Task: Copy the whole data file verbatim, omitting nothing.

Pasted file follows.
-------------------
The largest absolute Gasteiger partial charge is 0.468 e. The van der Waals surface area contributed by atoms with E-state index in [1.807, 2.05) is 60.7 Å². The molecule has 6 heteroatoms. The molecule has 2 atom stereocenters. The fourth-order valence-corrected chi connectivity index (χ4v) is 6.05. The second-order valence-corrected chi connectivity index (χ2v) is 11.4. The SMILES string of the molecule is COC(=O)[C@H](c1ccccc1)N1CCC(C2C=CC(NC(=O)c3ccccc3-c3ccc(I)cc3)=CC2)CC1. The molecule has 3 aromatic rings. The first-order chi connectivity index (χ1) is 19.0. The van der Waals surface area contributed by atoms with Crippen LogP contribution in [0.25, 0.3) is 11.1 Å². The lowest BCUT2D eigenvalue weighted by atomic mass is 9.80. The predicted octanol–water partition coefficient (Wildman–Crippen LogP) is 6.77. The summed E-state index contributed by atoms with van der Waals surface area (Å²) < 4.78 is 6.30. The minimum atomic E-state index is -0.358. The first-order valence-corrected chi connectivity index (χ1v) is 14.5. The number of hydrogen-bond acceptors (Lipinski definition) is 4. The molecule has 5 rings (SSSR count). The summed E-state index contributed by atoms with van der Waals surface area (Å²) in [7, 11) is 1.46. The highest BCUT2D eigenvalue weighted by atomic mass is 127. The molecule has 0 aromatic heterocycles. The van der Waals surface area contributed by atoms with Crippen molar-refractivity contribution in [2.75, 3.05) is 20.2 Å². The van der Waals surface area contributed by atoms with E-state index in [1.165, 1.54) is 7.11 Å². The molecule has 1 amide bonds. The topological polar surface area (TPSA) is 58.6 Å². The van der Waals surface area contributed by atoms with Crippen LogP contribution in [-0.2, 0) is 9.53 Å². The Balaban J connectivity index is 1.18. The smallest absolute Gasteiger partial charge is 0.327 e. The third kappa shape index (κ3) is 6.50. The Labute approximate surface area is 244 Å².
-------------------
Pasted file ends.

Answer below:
The largest absolute Gasteiger partial charge is 0.468 e. The van der Waals surface area contributed by atoms with E-state index in [1.807, 2.05) is 60.7 Å². The molecule has 6 heteroatoms. The molecule has 2 atom stereocenters. The fourth-order valence-corrected chi connectivity index (χ4v) is 6.05. The second-order valence-corrected chi connectivity index (χ2v) is 11.4. The SMILES string of the molecule is COC(=O)[C@H](c1ccccc1)N1CCC(C2C=CC(NC(=O)c3ccccc3-c3ccc(I)cc3)=CC2)CC1. The molecule has 3 aromatic rings. The first-order chi connectivity index (χ1) is 19.0. The van der Waals surface area contributed by atoms with Crippen LogP contribution in [0.25, 0.3) is 11.1 Å². The lowest BCUT2D eigenvalue weighted by atomic mass is 9.80. The predicted octanol–water partition coefficient (Wildman–Crippen LogP) is 6.77. The summed E-state index contributed by atoms with van der Waals surface area (Å²) < 4.78 is 6.30. The minimum atomic E-state index is -0.358. The first-order valence-corrected chi connectivity index (χ1v) is 14.5. The number of hydrogen-bond acceptors (Lipinski definition) is 4. The molecule has 5 rings (SSSR count). The summed E-state index contributed by atoms with van der Waals surface area (Å²) in [7, 11) is 1.46. The highest BCUT2D eigenvalue weighted by atomic mass is 127. The molecule has 0 aromatic heterocycles. The van der Waals surface area contributed by atoms with Crippen molar-refractivity contribution in [2.75, 3.05) is 20.2 Å². The van der Waals surface area contributed by atoms with E-state index in [1.165, 1.54) is 7.11 Å². The molecule has 1 amide bonds. The topological polar surface area (TPSA) is 58.6 Å². The van der Waals surface area contributed by atoms with Crippen LogP contribution in [-0.2, 0) is 9.53 Å². The Balaban J connectivity index is 1.18. The smallest absolute Gasteiger partial charge is 0.327 e. The third kappa shape index (κ3) is 6.50. The Labute approximate surface area is 244 Å².